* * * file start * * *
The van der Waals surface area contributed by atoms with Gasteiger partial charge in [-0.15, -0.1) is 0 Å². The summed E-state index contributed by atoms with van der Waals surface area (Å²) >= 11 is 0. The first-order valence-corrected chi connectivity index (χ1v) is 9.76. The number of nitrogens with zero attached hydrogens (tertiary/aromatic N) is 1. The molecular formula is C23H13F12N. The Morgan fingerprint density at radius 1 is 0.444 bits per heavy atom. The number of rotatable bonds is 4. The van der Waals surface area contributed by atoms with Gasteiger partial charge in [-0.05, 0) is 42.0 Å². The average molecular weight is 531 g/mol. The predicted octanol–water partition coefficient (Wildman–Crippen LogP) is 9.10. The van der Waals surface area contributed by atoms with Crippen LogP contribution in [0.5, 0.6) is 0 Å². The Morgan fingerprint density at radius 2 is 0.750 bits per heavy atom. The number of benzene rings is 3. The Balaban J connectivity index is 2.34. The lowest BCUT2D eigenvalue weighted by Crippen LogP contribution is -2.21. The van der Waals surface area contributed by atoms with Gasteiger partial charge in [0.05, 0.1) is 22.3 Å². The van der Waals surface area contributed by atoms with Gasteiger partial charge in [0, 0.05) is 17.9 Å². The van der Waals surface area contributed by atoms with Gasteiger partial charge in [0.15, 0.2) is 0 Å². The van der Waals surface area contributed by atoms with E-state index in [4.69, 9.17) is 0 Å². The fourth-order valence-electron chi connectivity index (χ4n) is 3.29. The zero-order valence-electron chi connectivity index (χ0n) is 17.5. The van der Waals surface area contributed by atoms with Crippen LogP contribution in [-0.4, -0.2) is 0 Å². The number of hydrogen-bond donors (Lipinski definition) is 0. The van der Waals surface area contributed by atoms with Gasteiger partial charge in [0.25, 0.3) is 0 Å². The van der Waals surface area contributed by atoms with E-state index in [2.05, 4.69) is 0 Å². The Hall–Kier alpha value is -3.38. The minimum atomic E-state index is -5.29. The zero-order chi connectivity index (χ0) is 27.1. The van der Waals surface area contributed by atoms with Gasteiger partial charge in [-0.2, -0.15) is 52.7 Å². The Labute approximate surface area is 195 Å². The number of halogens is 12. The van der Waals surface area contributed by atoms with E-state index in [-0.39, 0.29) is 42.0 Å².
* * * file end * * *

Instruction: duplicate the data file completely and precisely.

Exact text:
The van der Waals surface area contributed by atoms with Gasteiger partial charge in [-0.15, -0.1) is 0 Å². The summed E-state index contributed by atoms with van der Waals surface area (Å²) >= 11 is 0. The first-order valence-corrected chi connectivity index (χ1v) is 9.76. The number of nitrogens with zero attached hydrogens (tertiary/aromatic N) is 1. The molecular formula is C23H13F12N. The Morgan fingerprint density at radius 1 is 0.444 bits per heavy atom. The number of rotatable bonds is 4. The van der Waals surface area contributed by atoms with Gasteiger partial charge in [-0.05, 0) is 42.0 Å². The average molecular weight is 531 g/mol. The predicted octanol–water partition coefficient (Wildman–Crippen LogP) is 9.10. The van der Waals surface area contributed by atoms with Crippen LogP contribution in [0.5, 0.6) is 0 Å². The Morgan fingerprint density at radius 2 is 0.750 bits per heavy atom. The number of benzene rings is 3. The Balaban J connectivity index is 2.34. The lowest BCUT2D eigenvalue weighted by Crippen LogP contribution is -2.21. The van der Waals surface area contributed by atoms with Gasteiger partial charge in [0.05, 0.1) is 22.3 Å². The van der Waals surface area contributed by atoms with Gasteiger partial charge in [0, 0.05) is 17.9 Å². The van der Waals surface area contributed by atoms with Gasteiger partial charge in [0.15, 0.2) is 0 Å². The van der Waals surface area contributed by atoms with E-state index in [4.69, 9.17) is 0 Å². The fourth-order valence-electron chi connectivity index (χ4n) is 3.29. The zero-order valence-electron chi connectivity index (χ0n) is 17.5. The van der Waals surface area contributed by atoms with Crippen LogP contribution in [-0.4, -0.2) is 0 Å². The number of hydrogen-bond donors (Lipinski definition) is 0. The van der Waals surface area contributed by atoms with Gasteiger partial charge in [0.25, 0.3) is 0 Å². The van der Waals surface area contributed by atoms with E-state index in [2.05, 4.69) is 0 Å². The Hall–Kier alpha value is -3.38. The minimum atomic E-state index is -5.29. The zero-order chi connectivity index (χ0) is 27.1. The van der Waals surface area contributed by atoms with Gasteiger partial charge in [-0.2, -0.15) is 52.7 Å². The Labute approximate surface area is 195 Å². The number of halogens is 12. The van der Waals surface area contributed by atoms with E-state index in [-0.39, 0.29) is 42.0 Å².